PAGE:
Monday, 8 July 2013

Roads to nowhere

We've been here before.  Governments at various times in the past have pushed the myth of aggressive road building as the answer to all our economic woes.  Many of us can remember the bitter arguments in the 1990s with the loss of valuable countryside, such as that at Twyford Down.  But here we are again.  The chancellor now proposes to throw over £28 billion of public money at the largest road building programme for half a century.

At a superficial level it seems to make sense.  If we had a bigger road then surely “this” traffic jam wouldn't be here and I could get to work – get products to market – get to the shops or whatever.  But, given a moments thought, it is clear that we can’t just build our way out of the problem.

Bigger roads generate more traffic, the congestion just moves to the next blockage and in practice hold-ups can get worse.  The predicted economic growth rarely materialises. In the process the environment gets severely damaged, greenhouse gas emissions increase and a treadmill develops building an expectation of never-ending growth in transport and so still more roads must be built.  In practice road building becomes a divergence in what should be a far more sophisticated discussion about how we deliver prosperity and well-being in ways that reduce our environmental footprint.

In fact government has less excuse for this approach today than it did in the past.  There is now a huge body of evidence on how the natural environment underpins the health of both society and the economy, and that investment in the natural environment is a cost effective way of addressing many of the UK’s future needs.  Investing in nature offers huge returns, even though those returns are often invisible.  The public value of Forestry Commission woods for example is 20 times the cost of managing the estate.  Other international estimates show that the benefits we get from protected wildlife areas can be 10 to 100 times greater than the cost of protection.  Cost – benefit ratios for roads, on the other hand, seem to have trouble to get much better than 1:1.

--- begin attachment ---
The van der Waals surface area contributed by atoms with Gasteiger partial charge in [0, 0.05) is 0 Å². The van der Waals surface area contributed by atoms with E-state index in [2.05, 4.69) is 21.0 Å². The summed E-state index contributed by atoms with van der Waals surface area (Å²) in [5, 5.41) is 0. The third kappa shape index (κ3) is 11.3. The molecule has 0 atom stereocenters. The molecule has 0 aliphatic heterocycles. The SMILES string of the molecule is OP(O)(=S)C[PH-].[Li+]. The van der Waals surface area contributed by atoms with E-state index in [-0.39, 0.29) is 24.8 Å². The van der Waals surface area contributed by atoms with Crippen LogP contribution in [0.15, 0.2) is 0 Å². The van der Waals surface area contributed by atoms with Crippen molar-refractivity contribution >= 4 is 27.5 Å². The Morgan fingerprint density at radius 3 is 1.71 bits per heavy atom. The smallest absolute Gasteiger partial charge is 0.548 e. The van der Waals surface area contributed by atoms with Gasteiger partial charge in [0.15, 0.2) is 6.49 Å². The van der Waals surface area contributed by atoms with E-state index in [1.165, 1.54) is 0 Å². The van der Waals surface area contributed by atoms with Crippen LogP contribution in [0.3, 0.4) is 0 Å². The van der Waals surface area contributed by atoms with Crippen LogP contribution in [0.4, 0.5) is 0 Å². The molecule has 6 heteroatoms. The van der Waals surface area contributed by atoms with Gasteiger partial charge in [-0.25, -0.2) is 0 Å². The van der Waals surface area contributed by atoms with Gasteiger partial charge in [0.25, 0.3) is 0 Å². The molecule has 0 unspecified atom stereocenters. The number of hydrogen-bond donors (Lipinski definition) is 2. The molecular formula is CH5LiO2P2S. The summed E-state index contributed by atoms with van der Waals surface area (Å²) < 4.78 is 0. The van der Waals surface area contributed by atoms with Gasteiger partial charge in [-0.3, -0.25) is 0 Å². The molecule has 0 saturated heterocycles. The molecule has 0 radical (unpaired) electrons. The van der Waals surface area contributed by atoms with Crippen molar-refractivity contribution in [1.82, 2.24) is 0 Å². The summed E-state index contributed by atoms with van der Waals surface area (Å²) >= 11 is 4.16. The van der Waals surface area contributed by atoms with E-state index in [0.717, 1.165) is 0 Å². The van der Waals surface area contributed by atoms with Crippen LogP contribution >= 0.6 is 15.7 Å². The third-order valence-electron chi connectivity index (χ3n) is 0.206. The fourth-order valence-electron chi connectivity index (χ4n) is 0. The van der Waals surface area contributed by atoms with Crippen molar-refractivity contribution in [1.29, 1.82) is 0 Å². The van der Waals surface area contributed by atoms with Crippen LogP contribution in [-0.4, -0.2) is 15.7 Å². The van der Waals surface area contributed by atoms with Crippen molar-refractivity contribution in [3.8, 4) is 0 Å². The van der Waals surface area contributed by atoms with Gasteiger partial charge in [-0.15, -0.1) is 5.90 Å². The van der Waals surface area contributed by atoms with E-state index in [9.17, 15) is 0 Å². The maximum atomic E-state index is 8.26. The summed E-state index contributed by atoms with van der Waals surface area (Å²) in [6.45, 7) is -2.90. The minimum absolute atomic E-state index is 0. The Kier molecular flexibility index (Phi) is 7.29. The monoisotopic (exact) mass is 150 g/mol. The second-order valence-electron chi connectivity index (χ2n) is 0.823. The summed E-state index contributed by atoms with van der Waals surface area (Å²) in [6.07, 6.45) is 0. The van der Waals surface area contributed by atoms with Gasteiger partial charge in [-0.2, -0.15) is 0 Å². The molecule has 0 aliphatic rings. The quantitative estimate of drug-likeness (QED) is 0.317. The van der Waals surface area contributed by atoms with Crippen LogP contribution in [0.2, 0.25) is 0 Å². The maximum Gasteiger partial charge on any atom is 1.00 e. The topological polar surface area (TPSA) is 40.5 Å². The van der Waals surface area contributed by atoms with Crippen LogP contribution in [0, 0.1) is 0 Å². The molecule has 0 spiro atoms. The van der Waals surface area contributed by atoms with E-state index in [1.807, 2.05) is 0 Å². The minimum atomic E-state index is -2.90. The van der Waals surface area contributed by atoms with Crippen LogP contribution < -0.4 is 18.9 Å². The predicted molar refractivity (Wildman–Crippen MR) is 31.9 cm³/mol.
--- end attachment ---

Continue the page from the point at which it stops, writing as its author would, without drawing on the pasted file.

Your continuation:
The Treasury appears to have conveniently misplaced its own Green Book guidance on assessing economic and environmental benefits.  Road schemes such as the proposed £1 billion extension of the M4 through the Gwent Levels in Wales have little or no economic justification and will cause irreversible damage to wildlife and valuable landscapes.  Instead of supporting the UK’s long-term recovery through investment in rebuilding our natural capital, the Chancellor is concreting over the countryside.  This is not just bad for the environment, its bad economics – bad sums!

Poor planning decisions, for development in general as much as for roads, are inevitable with today’s skew in our value calculations.  Simply by talking about the cost of environmental protection balanced against the benefit of economic regeneration the dice is already loaded against the environment.  The reality is that the environment delivers benefits far greater than the costs and so-called economic regeneration often results in costs that are greater than the benefits.  Get the sums right and then we are more likely to see some sensible decisions.

Earlier this year, an influential business-led Ecosystem Markets Task-force  established by Government, highlighted the “emergence of a new economy: one that fully integrates the real value of nature”.  Government is yet to respond to this but the Chancellor’s position suggests the Government is living in the concrete-led past and not the nature-led future.

In response to this the Wildlife Trusts are joining the Campaign for Better Transport in a rally against road building near Hastings on Saturday 13th July.  See details here.  It is being held on Sussex’s own road building site – the Bexhill to Hastings link road.  The Sussex Wildlife Trust has opposed this for nearly two decades.  It makes no more sense now than it did in the early 1990s.

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